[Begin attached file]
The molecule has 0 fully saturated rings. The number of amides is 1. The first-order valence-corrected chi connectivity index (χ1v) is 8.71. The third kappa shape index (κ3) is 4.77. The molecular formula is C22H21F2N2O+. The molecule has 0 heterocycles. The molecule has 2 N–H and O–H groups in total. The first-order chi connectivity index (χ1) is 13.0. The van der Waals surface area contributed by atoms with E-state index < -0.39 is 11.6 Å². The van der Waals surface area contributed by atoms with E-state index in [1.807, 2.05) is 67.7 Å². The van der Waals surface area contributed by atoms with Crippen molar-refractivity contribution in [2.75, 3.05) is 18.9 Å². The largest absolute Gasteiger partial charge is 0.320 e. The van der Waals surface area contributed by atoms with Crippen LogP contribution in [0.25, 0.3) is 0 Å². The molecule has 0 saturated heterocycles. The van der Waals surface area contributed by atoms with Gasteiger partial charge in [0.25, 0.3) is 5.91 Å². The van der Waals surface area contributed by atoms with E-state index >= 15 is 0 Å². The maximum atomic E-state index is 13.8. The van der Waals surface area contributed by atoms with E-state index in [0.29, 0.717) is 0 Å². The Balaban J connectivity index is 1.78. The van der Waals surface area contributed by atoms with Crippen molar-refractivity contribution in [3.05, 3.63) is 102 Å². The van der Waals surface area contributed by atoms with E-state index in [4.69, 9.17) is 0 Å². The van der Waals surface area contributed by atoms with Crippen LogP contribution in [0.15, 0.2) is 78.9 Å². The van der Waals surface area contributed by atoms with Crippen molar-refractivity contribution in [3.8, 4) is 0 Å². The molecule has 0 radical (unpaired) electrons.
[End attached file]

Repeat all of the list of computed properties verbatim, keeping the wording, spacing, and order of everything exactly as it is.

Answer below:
The molecule has 0 fully saturated rings. The number of amides is 1. The first-order valence-corrected chi connectivity index (χ1v) is 8.71. The third kappa shape index (κ3) is 4.77. The molecular formula is C22H21F2N2O+. The molecule has 0 heterocycles. The molecule has 2 N–H and O–H groups in total. The first-order chi connectivity index (χ1) is 13.0. The van der Waals surface area contributed by atoms with E-state index < -0.39 is 11.6 Å². The van der Waals surface area contributed by atoms with E-state index in [1.807, 2.05) is 67.7 Å². The van der Waals surface area contributed by atoms with Crippen molar-refractivity contribution in [2.75, 3.05) is 18.9 Å². The largest absolute Gasteiger partial charge is 0.320 e. The van der Waals surface area contributed by atoms with Crippen LogP contribution in [0.25, 0.3) is 0 Å². The molecule has 0 saturated heterocycles. The van der Waals surface area contributed by atoms with Gasteiger partial charge in [0.25, 0.3) is 5.91 Å². The van der Waals surface area contributed by atoms with E-state index >= 15 is 0 Å². The maximum atomic E-state index is 13.8. The van der Waals surface area contributed by atoms with E-state index in [0.29, 0.717) is 0 Å². The Balaban J connectivity index is 1.78. The van der Waals surface area contributed by atoms with Crippen molar-refractivity contribution in [3.05, 3.63) is 102 Å². The van der Waals surface area contributed by atoms with E-state index in [4.69, 9.17) is 0 Å². The van der Waals surface area contributed by atoms with Crippen LogP contribution in [0.15, 0.2) is 78.9 Å². The van der Waals surface area contributed by atoms with Crippen molar-refractivity contribution in [3.8, 4) is 0 Å². The molecule has 0 radical (unpaired) electrons.